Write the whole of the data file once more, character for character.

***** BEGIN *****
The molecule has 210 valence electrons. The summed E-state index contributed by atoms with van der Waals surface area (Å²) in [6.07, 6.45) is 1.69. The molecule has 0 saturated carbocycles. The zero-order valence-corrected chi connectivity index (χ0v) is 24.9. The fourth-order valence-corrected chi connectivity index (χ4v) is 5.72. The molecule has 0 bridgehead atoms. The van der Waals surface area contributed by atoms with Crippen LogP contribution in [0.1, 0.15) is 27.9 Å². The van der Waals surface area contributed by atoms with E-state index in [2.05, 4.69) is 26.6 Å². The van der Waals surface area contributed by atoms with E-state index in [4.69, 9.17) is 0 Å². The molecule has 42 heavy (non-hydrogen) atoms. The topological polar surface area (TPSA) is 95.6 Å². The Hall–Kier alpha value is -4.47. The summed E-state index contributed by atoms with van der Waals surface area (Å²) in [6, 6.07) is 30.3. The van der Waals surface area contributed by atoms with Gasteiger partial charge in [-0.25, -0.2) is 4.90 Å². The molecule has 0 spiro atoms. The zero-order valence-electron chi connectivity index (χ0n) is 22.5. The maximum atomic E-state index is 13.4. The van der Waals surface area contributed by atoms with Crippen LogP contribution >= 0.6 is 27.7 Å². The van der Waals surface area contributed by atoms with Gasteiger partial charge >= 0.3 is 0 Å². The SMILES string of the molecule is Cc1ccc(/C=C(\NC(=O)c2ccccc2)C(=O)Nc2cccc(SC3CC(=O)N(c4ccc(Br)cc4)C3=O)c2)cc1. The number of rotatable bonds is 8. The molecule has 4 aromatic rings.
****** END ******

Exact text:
The molecule has 210 valence electrons. The summed E-state index contributed by atoms with van der Waals surface area (Å²) in [6.07, 6.45) is 1.69. The molecule has 0 saturated carbocycles. The zero-order valence-corrected chi connectivity index (χ0v) is 24.9. The fourth-order valence-corrected chi connectivity index (χ4v) is 5.72. The molecule has 0 bridgehead atoms. The van der Waals surface area contributed by atoms with Crippen LogP contribution in [0.1, 0.15) is 27.9 Å². The van der Waals surface area contributed by atoms with E-state index in [2.05, 4.69) is 26.6 Å². The van der Waals surface area contributed by atoms with E-state index in [4.69, 9.17) is 0 Å². The molecule has 42 heavy (non-hydrogen) atoms. The topological polar surface area (TPSA) is 95.6 Å². The Hall–Kier alpha value is -4.47. The summed E-state index contributed by atoms with van der Waals surface area (Å²) in [6, 6.07) is 30.3. The van der Waals surface area contributed by atoms with Gasteiger partial charge in [-0.25, -0.2) is 4.90 Å². The molecule has 0 spiro atoms. The zero-order valence-electron chi connectivity index (χ0n) is 22.5. The maximum atomic E-state index is 13.4. The van der Waals surface area contributed by atoms with Crippen LogP contribution >= 0.6 is 27.7 Å². The van der Waals surface area contributed by atoms with Gasteiger partial charge >= 0.3 is 0 Å². The SMILES string of the molecule is Cc1ccc(/C=C(\NC(=O)c2ccccc2)C(=O)Nc2cccc(SC3CC(=O)N(c4ccc(Br)cc4)C3=O)c2)cc1. The number of rotatable bonds is 8. The molecule has 4 aromatic rings.